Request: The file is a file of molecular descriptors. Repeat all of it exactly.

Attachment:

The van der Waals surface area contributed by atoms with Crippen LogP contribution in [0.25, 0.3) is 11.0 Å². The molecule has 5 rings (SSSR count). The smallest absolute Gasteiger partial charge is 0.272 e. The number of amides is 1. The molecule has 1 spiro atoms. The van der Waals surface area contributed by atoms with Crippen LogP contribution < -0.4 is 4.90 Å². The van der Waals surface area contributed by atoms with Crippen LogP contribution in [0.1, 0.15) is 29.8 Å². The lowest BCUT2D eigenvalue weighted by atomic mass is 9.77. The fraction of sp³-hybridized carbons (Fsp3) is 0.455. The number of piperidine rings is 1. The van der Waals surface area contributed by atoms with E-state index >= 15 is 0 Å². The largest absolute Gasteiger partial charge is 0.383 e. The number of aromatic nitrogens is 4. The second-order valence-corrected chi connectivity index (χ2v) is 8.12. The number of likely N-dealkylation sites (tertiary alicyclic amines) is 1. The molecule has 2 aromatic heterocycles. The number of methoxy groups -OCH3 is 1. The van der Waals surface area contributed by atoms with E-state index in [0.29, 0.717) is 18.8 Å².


The van der Waals surface area contributed by atoms with Crippen LogP contribution in [0.25, 0.3) is 11.0 Å². The molecule has 5 rings (SSSR count). The smallest absolute Gasteiger partial charge is 0.272 e. The number of amides is 1. The molecule has 1 spiro atoms. The van der Waals surface area contributed by atoms with Crippen LogP contribution < -0.4 is 4.90 Å². The van der Waals surface area contributed by atoms with Crippen LogP contribution in [0.1, 0.15) is 29.8 Å². The lowest BCUT2D eigenvalue weighted by atomic mass is 9.77. The fraction of sp³-hybridized carbons (Fsp3) is 0.455. The number of piperidine rings is 1. The van der Waals surface area contributed by atoms with E-state index >= 15 is 0 Å². The largest absolute Gasteiger partial charge is 0.383 e. The number of aromatic nitrogens is 4. The second-order valence-corrected chi connectivity index (χ2v) is 8.12. The number of likely N-dealkylation sites (tertiary alicyclic amines) is 1. The molecule has 2 aromatic heterocycles. The number of methoxy groups -OCH3 is 1. The van der Waals surface area contributed by atoms with E-state index in [0.29, 0.717) is 18.8 Å².